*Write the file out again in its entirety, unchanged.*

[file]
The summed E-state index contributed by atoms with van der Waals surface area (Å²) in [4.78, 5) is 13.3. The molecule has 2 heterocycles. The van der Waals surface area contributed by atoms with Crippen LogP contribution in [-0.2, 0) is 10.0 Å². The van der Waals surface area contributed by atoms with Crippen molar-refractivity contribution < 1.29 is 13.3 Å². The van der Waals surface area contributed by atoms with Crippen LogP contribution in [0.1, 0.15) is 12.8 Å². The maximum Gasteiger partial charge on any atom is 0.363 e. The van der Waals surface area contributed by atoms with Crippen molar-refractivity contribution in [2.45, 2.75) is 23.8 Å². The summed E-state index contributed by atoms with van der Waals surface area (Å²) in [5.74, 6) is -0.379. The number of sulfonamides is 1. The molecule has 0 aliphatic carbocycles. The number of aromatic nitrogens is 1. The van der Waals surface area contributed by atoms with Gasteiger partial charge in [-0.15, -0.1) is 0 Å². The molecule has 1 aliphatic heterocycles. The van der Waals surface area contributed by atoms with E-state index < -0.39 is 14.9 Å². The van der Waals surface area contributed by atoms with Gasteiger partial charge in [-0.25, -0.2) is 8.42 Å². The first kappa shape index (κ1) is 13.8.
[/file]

The summed E-state index contributed by atoms with van der Waals surface area (Å²) in [4.78, 5) is 13.3. The molecule has 2 heterocycles. The van der Waals surface area contributed by atoms with Crippen LogP contribution in [-0.2, 0) is 10.0 Å². The van der Waals surface area contributed by atoms with Crippen molar-refractivity contribution < 1.29 is 13.3 Å². The van der Waals surface area contributed by atoms with Crippen LogP contribution in [0.1, 0.15) is 12.8 Å². The maximum Gasteiger partial charge on any atom is 0.363 e. The van der Waals surface area contributed by atoms with Crippen molar-refractivity contribution in [2.45, 2.75) is 23.8 Å². The summed E-state index contributed by atoms with van der Waals surface area (Å²) in [5.74, 6) is -0.379. The number of sulfonamides is 1. The molecule has 0 aliphatic carbocycles. The number of aromatic nitrogens is 1. The van der Waals surface area contributed by atoms with Gasteiger partial charge in [-0.15, -0.1) is 0 Å². The molecule has 1 aliphatic heterocycles. The van der Waals surface area contributed by atoms with E-state index < -0.39 is 14.9 Å². The van der Waals surface area contributed by atoms with Gasteiger partial charge in [-0.25, -0.2) is 8.42 Å². The first kappa shape index (κ1) is 13.8.